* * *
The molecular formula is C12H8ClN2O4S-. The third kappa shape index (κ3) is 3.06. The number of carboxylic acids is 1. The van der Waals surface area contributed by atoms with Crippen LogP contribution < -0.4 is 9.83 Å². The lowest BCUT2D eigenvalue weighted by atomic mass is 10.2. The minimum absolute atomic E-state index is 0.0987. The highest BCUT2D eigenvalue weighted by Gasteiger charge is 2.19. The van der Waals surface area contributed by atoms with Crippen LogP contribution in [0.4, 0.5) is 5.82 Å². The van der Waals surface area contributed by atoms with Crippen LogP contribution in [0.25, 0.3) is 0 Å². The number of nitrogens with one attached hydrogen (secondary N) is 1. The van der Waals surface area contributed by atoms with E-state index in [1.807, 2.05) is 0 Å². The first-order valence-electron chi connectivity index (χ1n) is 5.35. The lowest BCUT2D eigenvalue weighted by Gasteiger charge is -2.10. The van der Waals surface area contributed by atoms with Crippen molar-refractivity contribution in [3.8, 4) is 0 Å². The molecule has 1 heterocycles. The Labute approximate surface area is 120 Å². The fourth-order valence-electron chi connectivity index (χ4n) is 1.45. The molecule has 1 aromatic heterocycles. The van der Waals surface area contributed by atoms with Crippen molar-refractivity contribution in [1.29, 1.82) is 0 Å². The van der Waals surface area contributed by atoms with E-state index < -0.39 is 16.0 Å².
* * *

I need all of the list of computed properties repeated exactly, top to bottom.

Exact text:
The molecular formula is C12H8ClN2O4S-. The third kappa shape index (κ3) is 3.06. The number of carboxylic acids is 1. The van der Waals surface area contributed by atoms with Crippen LogP contribution < -0.4 is 9.83 Å². The lowest BCUT2D eigenvalue weighted by atomic mass is 10.2. The minimum absolute atomic E-state index is 0.0987. The highest BCUT2D eigenvalue weighted by Gasteiger charge is 2.19. The van der Waals surface area contributed by atoms with Crippen LogP contribution in [0.4, 0.5) is 5.82 Å². The van der Waals surface area contributed by atoms with Crippen LogP contribution in [0.25, 0.3) is 0 Å². The number of nitrogens with one attached hydrogen (secondary N) is 1. The van der Waals surface area contributed by atoms with E-state index in [1.807, 2.05) is 0 Å². The first-order valence-electron chi connectivity index (χ1n) is 5.35. The lowest BCUT2D eigenvalue weighted by Gasteiger charge is -2.10. The van der Waals surface area contributed by atoms with Crippen molar-refractivity contribution in [3.8, 4) is 0 Å². The molecule has 1 heterocycles. The Labute approximate surface area is 120 Å². The fourth-order valence-electron chi connectivity index (χ4n) is 1.45. The molecule has 1 aromatic heterocycles. The van der Waals surface area contributed by atoms with Crippen molar-refractivity contribution in [1.29, 1.82) is 0 Å². The van der Waals surface area contributed by atoms with E-state index < -0.39 is 16.0 Å².